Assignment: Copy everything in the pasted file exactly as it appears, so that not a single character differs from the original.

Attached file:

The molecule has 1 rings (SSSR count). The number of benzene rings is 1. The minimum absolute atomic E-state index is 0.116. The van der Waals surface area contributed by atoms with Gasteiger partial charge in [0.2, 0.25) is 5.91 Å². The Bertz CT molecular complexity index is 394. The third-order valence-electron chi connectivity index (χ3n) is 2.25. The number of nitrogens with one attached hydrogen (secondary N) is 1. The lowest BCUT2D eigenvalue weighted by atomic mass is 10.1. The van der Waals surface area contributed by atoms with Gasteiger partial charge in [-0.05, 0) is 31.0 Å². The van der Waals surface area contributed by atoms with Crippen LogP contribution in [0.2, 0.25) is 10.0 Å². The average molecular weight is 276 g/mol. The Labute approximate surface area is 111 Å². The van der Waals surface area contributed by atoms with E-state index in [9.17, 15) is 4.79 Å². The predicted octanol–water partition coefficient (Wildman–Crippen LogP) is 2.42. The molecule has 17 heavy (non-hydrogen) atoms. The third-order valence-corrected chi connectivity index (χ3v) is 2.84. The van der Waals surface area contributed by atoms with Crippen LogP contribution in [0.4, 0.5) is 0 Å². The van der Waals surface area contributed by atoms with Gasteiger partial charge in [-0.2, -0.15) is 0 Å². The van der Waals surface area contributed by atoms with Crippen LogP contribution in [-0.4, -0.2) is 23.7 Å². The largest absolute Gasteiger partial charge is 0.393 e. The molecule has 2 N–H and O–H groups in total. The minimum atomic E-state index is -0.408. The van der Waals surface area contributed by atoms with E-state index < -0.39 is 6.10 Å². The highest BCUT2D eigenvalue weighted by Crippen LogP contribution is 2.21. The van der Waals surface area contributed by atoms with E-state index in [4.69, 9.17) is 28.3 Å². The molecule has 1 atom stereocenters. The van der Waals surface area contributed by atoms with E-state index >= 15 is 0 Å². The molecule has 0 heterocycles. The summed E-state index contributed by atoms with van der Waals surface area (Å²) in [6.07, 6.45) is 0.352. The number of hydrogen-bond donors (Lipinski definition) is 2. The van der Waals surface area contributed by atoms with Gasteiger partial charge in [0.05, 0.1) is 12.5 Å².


The molecule has 1 rings (SSSR count). The number of benzene rings is 1. The minimum absolute atomic E-state index is 0.116. The van der Waals surface area contributed by atoms with Gasteiger partial charge in [0.2, 0.25) is 5.91 Å². The Bertz CT molecular complexity index is 394. The third-order valence-electron chi connectivity index (χ3n) is 2.25. The number of nitrogens with one attached hydrogen (secondary N) is 1. The lowest BCUT2D eigenvalue weighted by atomic mass is 10.1. The van der Waals surface area contributed by atoms with Gasteiger partial charge in [-0.05, 0) is 31.0 Å². The van der Waals surface area contributed by atoms with Crippen LogP contribution in [0.2, 0.25) is 10.0 Å². The average molecular weight is 276 g/mol. The Labute approximate surface area is 111 Å². The van der Waals surface area contributed by atoms with E-state index in [9.17, 15) is 4.79 Å². The predicted octanol–water partition coefficient (Wildman–Crippen LogP) is 2.42. The molecule has 17 heavy (non-hydrogen) atoms. The third-order valence-corrected chi connectivity index (χ3v) is 2.84. The van der Waals surface area contributed by atoms with Crippen LogP contribution in [0.4, 0.5) is 0 Å². The van der Waals surface area contributed by atoms with Gasteiger partial charge in [-0.2, -0.15) is 0 Å². The van der Waals surface area contributed by atoms with Crippen LogP contribution in [-0.4, -0.2) is 23.7 Å². The largest absolute Gasteiger partial charge is 0.393 e. The molecule has 2 N–H and O–H groups in total. The minimum atomic E-state index is -0.408. The van der Waals surface area contributed by atoms with E-state index < -0.39 is 6.10 Å². The highest BCUT2D eigenvalue weighted by Crippen LogP contribution is 2.21. The van der Waals surface area contributed by atoms with E-state index in [4.69, 9.17) is 28.3 Å². The molecule has 1 atom stereocenters. The van der Waals surface area contributed by atoms with E-state index >= 15 is 0 Å². The molecule has 0 heterocycles. The summed E-state index contributed by atoms with van der Waals surface area (Å²) in [6.07, 6.45) is 0.352. The number of hydrogen-bond donors (Lipinski definition) is 2. The van der Waals surface area contributed by atoms with Gasteiger partial charge in [0.05, 0.1) is 12.5 Å².